“At that time, they were celebrating the feast of Hanukkah in Jerusalem. It was winter, and Jesus was walking in the temple, in the colonnade of Solomon.” (John 10:22-23)
Jesus’ best friend, John, tells us that Jesus was in Jerusalem for Hanukkah; the Feast of Dedication. So why don’t his followers celebrate it too? Well, some of them do. Hanukkah is a Jewish feast, but not one of God’s commanded feasts in the Bible. The holiday is famous for its nine-branch candlestick (instead of the seven-branch one mentioned in Exodus) and donuts! But the roots of the Feast of Dedication might be more biblical than most people realize.
The Story of Hanukkah
The usual story told is one of a miracle of a small amount of lamp oil that supernaturally kept the temple menorah lit eight times as long as it should have, after the Jewish Maccabees overthrew the Greeks and reclaimed (rededicated) the temple in 165 BC. In Jewish communities around the world today, the oil miracle is celebrated with lots of oily food like donuts (sufganiot) and fried potato latkes, and children play games with a spinning top (called a ‘dreidel’) with the first letters of the words “A great miracle happened there” on each side. In Israel, however, the dreidel’s letters spell “A great miracle happened here”!
The Greeks had ruled Israel since Alexander the Great had invaded in 329 BC, and had become more and more tyrannical and restrictive, banning Torah study, circumcision, and sacrificing anything except pigs on the temple altar. At one point, Jews were forced to eat the flesh of a pig that had been sacrificed in this way. This proved to be a step too far, and a violent rebellion led by the Maccabee family rose up to fight and take back power from the Greeks. The temple had been defiled with all kinds of Greek statues and vile practices, but it was now time to cleanse and rededicate it. The seven-stick menorah needed ritually pure oil to keep it perpetually burning, but there was only enough to last for one day, and it took seven days to produce this purified oil in accordance with tradition. Amazingly, the story goes, the oil lasted not for one day, but for a full eight days, giving them enough time to produce more oil in the correct manner. The temple was rededicated to the God of Israel, and his order was restored.
This is why the hanukkiah candlestick has nine branches instead of the usual seven of the menorah – to remind us of the eight day miracle, and the one “servant light” from which all the others can be lit. There are many great themes we can pick up on here as those who love Yeshua – our servant light, the light of the world – and this festival of dedication can be a great time to dedicate ourselves again to him, as his temple.
The festival lasts for eight days, and a candle is added to the hanukkiah candlestick each day, until all eight are lit and shining brightly from the window. At this time at the end of the ninth month of Kislev, there are games, treats and gifts for children, and lots of sufganiot!
But the origins of the Feast of Dedication seem to go back even further
In Haggai chapter two, which was written around the time of the rebuilding of the second temple, God calls his people to pay attention to a particular date. That date is the 24th day of the ninth month, the Jewish month of Kislev. He says it three times, in verses 10, 18 and 20 –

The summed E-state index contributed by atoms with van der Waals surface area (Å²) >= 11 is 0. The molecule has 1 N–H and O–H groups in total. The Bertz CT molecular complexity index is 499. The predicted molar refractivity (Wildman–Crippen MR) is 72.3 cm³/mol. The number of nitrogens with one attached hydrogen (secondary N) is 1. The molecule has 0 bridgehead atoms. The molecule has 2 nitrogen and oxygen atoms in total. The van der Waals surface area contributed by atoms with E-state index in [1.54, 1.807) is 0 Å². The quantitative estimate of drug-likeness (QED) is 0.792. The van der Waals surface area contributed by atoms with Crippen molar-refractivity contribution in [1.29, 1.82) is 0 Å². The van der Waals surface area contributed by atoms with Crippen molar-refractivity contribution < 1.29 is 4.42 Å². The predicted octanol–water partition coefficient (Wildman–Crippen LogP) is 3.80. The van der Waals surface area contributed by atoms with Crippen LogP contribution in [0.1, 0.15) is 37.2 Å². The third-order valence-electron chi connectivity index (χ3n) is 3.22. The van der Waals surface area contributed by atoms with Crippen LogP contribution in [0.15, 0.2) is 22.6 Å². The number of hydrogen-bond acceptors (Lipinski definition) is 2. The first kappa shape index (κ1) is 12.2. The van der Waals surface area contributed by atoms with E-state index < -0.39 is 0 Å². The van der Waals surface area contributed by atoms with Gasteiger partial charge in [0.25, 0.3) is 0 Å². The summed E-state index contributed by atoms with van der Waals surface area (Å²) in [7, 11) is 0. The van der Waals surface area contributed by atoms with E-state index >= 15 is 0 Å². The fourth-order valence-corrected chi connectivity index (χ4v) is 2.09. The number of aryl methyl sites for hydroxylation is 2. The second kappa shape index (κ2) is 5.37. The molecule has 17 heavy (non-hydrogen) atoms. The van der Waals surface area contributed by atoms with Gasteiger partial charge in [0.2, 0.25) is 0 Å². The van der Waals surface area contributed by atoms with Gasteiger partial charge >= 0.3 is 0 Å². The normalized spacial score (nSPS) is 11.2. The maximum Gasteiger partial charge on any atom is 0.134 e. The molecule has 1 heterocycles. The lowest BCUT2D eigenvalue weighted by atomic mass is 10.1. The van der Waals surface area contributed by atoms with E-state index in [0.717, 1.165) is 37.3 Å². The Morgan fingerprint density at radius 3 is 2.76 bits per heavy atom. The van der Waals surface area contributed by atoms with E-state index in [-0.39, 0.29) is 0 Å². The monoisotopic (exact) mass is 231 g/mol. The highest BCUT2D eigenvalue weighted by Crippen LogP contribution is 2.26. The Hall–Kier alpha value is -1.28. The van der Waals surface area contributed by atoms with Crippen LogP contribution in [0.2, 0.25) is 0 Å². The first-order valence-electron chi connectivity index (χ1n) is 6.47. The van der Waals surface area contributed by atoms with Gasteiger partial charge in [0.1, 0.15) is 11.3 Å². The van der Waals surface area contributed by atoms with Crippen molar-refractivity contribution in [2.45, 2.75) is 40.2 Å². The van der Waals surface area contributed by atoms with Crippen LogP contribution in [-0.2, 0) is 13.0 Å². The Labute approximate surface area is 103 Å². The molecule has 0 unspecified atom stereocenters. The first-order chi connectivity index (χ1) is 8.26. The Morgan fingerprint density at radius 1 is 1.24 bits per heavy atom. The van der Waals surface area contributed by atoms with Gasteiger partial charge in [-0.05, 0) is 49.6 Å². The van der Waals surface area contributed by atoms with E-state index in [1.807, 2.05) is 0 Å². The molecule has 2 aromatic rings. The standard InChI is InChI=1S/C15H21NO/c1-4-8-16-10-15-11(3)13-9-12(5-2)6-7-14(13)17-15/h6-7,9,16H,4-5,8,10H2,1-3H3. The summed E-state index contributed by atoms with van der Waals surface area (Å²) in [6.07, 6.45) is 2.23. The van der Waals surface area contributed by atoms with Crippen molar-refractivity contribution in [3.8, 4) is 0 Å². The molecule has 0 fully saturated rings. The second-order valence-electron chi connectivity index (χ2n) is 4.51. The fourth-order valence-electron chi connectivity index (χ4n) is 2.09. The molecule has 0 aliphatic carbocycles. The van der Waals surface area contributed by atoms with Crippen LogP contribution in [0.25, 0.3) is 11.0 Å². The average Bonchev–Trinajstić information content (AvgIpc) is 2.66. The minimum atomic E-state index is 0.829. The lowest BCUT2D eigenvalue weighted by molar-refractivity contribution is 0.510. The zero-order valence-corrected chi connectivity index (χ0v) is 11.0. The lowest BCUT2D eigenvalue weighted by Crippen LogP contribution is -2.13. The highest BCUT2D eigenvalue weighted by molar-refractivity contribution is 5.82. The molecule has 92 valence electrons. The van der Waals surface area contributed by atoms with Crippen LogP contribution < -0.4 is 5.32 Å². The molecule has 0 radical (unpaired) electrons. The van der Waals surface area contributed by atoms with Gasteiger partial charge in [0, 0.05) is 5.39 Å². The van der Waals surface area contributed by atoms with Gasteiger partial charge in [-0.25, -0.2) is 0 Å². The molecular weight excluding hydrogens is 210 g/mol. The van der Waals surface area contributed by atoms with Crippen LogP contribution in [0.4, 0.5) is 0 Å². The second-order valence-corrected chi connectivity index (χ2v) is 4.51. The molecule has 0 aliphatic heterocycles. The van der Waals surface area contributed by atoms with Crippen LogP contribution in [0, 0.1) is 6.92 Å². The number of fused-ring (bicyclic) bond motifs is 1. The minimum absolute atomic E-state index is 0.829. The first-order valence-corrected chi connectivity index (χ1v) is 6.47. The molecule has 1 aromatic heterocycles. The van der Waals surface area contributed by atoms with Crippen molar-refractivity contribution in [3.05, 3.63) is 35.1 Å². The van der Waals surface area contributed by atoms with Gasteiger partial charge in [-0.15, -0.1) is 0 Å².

“Consider, I pray you, from this day and forward, from the four and twentieth day of the ninth month, even from the day that the foundation of the LORD’S temple was laid, consider it…”
It is interesting that this is just one day before the day that Hanukkah is celebrated today, and is focused on the theme of dedicating the temple to God, and starting over afresh. God promises in verse 9,
“The glory of this latter house shall be greater than that of the former, saith the LORD of hosts; and in this place will I give peace, saith the LORD of hosts.”
He also quizzes his prophet, Haggai, about what makes things unclean. Haggai answers God’s questions correctly, and God tells him the bad news:
“So is this people, and so is this nation before me, saith the LORD; and so is every work of their hands; and that which they offer there is unclean.”
But nonetheless, God also brings the good news – that from this date, he promises to pour out abundance and blessing. The first chapter tells us that those who had returned from exile had been distracted from rebuilding the temple, and had put their own houses first instead. God’s house had been forgotten and neglected. But as the temple was built, so God eagerly moves to bring his blessing – he is faithful even when we are not.
How good God is! How merciful and eager to forgive! He is powerful enough to carry away all of our uncleanness and defilement, and longs to bless us abundantly. That second temple was indeed greater than the former, as Yeshua walked around its colonnades, even on the twenty-fourth day of the ninth month, for the Feast of Dedication. There was no uncleanness in him, but by his blood, we are made clean. He was there to celebrate Hanukkah, and we can celebrate it too, by rededicating the temple of our lives to him.
Come, Lord Yeshua, and fill the temple of our lives! We dedicate ourselves again to you, at this special time of Hanukkah – the Feast of dedication. And let’s have a donut to celebrate!
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